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Bachelor of Health Science Program at the College of Public Health and Health Professions

The educational programs at the UF Health Science Center are, for the most part, focused on professional degrees. But did you know that more than 500 students have chosen an undergraduate pre-professional major in health science at the College of Public Health and Health Professions?

To prepare students interested in advanced health degrees with core skills beyond the basic sciences, the Bachelor of Health Science program was developed in 2000. This innovative program offers an intriguing option for many undergraduates interested in one of the health professions.

Suppose you are an undergraduate thinking about medicine, dentistry or veterinary medicine as a career, or about becoming a physician assistant, physical therapist, hospital administrator or occupational therapist. Nationally, each of these fields prescribes science courses that are typically prerequisites for admission to their respective professional schools. These courses are a must; but what about a major? Such students traditionally major in one of the basic sciences, as is often appropriate for those who are drawn to such fields. Of course, students with specific interests in music, art, the humanities or social sciences are encouraged to pursue those interests, as there will be many science courses in their future tailored to their professional field.

As an alternative pre-professional major at UF, the BHS degree at PHHP forges an important and novel middle road emphasizing a range of foundational skills necessary to succeed in our evolving and dynamic health care environment. Building on required pre-professional science courses, but also incorporating the methods and perspectives of the social sciences and humanities, all students are grounded in individual and community-based health care. Students learn crucial aspects of healthy human functioning, disease and disability; scientific bases of health assessment, intervention and research; Medicaid, Medicare and private insurance systems; public health priorities; and ethical and professional issues associated with our complex health care delivery systems. Taking courses offering content in areas such as epidemiology and health policy, students develop specific skills in information literacy, critical thinking, decision-making and professional and interprofessional communication. Depending on their projected career, students can choose from a number of upper division electives in psychology, public health, occupational therapy, and communication sciences and disorders. They learn from faculty across the disciplines in PHHP and study side-by-side with other students who aspire to make a difference in people’s lives.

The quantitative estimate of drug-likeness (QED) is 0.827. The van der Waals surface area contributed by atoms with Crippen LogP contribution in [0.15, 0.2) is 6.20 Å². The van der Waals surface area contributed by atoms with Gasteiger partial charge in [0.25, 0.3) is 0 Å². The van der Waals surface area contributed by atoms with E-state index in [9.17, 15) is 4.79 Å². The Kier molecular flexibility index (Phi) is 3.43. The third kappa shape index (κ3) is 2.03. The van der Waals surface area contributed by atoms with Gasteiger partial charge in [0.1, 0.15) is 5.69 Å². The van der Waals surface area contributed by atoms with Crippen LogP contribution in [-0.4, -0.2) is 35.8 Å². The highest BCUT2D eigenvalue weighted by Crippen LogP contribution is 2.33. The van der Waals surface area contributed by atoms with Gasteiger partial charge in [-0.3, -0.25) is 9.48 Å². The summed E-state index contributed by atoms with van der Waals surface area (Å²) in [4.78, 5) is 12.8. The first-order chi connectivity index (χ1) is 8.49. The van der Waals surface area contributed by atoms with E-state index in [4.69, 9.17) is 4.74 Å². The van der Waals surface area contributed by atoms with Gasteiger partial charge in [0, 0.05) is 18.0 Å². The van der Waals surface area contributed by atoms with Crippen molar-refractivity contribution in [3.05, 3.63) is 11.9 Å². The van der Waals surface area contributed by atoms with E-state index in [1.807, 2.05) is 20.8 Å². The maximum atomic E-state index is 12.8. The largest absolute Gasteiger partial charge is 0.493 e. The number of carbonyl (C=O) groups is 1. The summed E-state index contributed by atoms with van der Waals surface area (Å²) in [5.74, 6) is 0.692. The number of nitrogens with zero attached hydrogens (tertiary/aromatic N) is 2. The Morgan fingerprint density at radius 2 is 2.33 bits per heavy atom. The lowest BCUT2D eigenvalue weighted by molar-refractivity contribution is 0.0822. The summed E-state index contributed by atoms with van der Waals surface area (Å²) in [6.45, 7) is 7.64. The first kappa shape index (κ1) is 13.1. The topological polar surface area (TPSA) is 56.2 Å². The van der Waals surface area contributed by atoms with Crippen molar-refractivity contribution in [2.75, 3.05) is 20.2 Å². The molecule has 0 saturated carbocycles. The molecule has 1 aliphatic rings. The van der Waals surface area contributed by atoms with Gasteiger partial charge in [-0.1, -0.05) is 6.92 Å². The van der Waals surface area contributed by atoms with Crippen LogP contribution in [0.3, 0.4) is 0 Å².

Of note, the BHS major at UF involves a competitive admissions process at the junior level, in which students have already completed 60 college credit hours. To enrich the undergraduate experience, the BHS Program has initiated a peer mentorship program called LEAP (Lead, Educate, Advocate, Philanthropy), which was the brainchild of a BHS student (Stephanie Salabarria) highlighted below. The primary purpose of LEAP is to connect freshman and sophomore students interested in the health sciences with current juniors and seniors who are enrolled in the BHS program. Additionally, beginning in the fall semester 2014, incoming juniors will be required to complete a professional development course that will span the length of the program. Students will have the opportunity to hone their resumes, learn valuable interviewing skills, talk with professionals from various disciplines and develop a professional identity.

In recent years, about 215 juniors at UF have been admitted to the BHS program across the three health science tracks. The tracks are typically distributed as follows: 120 general health science students, 45 to 55 pre-OT students and 45 to 55 pre-public health students. A survey of graduating students last year revealed that students in the largest track, general health science, selected careers shown in the table below:

Medicine 36% OT 4%
Physician Assistant 20% Pharmacy 2%
Physical Therapy 18% Optometry 1%
Nursing 7% Psychology 1%
Health Administration 6% Other 1%
Dentistry 4%    

Of those applying to graduate or professional school, 87% had been accepted, both at UF and at excellent universities around the country.

The students in the BHS program reflect a great diversity of backgrounds and interests, as can be seen in the following vignettes: